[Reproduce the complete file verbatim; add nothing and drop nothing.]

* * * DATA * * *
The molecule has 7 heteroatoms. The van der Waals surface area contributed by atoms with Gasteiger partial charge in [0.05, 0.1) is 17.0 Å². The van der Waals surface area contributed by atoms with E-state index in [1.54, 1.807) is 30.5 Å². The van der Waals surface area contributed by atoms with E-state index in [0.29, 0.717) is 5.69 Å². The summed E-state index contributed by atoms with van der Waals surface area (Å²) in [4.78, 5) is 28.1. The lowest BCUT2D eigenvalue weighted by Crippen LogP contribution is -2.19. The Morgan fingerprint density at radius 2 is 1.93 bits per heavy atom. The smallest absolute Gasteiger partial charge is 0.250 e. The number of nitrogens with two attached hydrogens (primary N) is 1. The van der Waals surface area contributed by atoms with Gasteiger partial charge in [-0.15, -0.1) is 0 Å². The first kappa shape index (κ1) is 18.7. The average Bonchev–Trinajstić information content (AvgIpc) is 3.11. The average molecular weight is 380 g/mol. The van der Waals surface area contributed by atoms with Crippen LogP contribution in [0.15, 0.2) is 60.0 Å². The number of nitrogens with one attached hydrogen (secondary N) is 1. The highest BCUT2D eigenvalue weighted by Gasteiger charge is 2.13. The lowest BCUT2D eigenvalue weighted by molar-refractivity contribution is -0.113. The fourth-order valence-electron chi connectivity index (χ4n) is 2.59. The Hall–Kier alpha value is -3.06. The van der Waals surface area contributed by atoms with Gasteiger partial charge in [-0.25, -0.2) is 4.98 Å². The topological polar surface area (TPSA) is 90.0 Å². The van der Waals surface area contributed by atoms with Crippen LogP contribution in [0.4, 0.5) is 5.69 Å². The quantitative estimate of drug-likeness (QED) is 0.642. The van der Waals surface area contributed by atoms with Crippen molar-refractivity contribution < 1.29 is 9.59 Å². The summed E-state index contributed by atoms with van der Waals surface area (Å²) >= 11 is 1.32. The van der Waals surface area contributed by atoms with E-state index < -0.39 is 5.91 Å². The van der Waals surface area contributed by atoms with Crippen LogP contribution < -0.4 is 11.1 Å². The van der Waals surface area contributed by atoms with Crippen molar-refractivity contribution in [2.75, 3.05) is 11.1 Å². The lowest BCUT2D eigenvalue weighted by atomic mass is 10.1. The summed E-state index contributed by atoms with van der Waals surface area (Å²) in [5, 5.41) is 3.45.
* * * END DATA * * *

The molecule has 7 heteroatoms. The van der Waals surface area contributed by atoms with Gasteiger partial charge in [0.05, 0.1) is 17.0 Å². The van der Waals surface area contributed by atoms with E-state index in [1.54, 1.807) is 30.5 Å². The van der Waals surface area contributed by atoms with E-state index in [0.29, 0.717) is 5.69 Å². The summed E-state index contributed by atoms with van der Waals surface area (Å²) in [4.78, 5) is 28.1. The lowest BCUT2D eigenvalue weighted by Crippen LogP contribution is -2.19. The Morgan fingerprint density at radius 2 is 1.93 bits per heavy atom. The smallest absolute Gasteiger partial charge is 0.250 e. The number of nitrogens with two attached hydrogens (primary N) is 1. The van der Waals surface area contributed by atoms with Gasteiger partial charge in [-0.15, -0.1) is 0 Å². The first kappa shape index (κ1) is 18.7. The average Bonchev–Trinajstić information content (AvgIpc) is 3.11. The average molecular weight is 380 g/mol. The van der Waals surface area contributed by atoms with Crippen LogP contribution in [0.15, 0.2) is 60.0 Å². The number of nitrogens with one attached hydrogen (secondary N) is 1. The highest BCUT2D eigenvalue weighted by Gasteiger charge is 2.13. The lowest BCUT2D eigenvalue weighted by molar-refractivity contribution is -0.113. The fourth-order valence-electron chi connectivity index (χ4n) is 2.59. The Hall–Kier alpha value is -3.06. The van der Waals surface area contributed by atoms with Gasteiger partial charge in [-0.25, -0.2) is 4.98 Å². The topological polar surface area (TPSA) is 90.0 Å². The van der Waals surface area contributed by atoms with Crippen LogP contribution in [0.4, 0.5) is 5.69 Å². The quantitative estimate of drug-likeness (QED) is 0.642. The van der Waals surface area contributed by atoms with Crippen molar-refractivity contribution < 1.29 is 9.59 Å². The summed E-state index contributed by atoms with van der Waals surface area (Å²) >= 11 is 1.32. The van der Waals surface area contributed by atoms with E-state index < -0.39 is 5.91 Å². The van der Waals surface area contributed by atoms with Crippen LogP contribution < -0.4 is 11.1 Å². The van der Waals surface area contributed by atoms with Crippen molar-refractivity contribution in [2.75, 3.05) is 11.1 Å². The lowest BCUT2D eigenvalue weighted by atomic mass is 10.1. The summed E-state index contributed by atoms with van der Waals surface area (Å²) in [5, 5.41) is 3.45.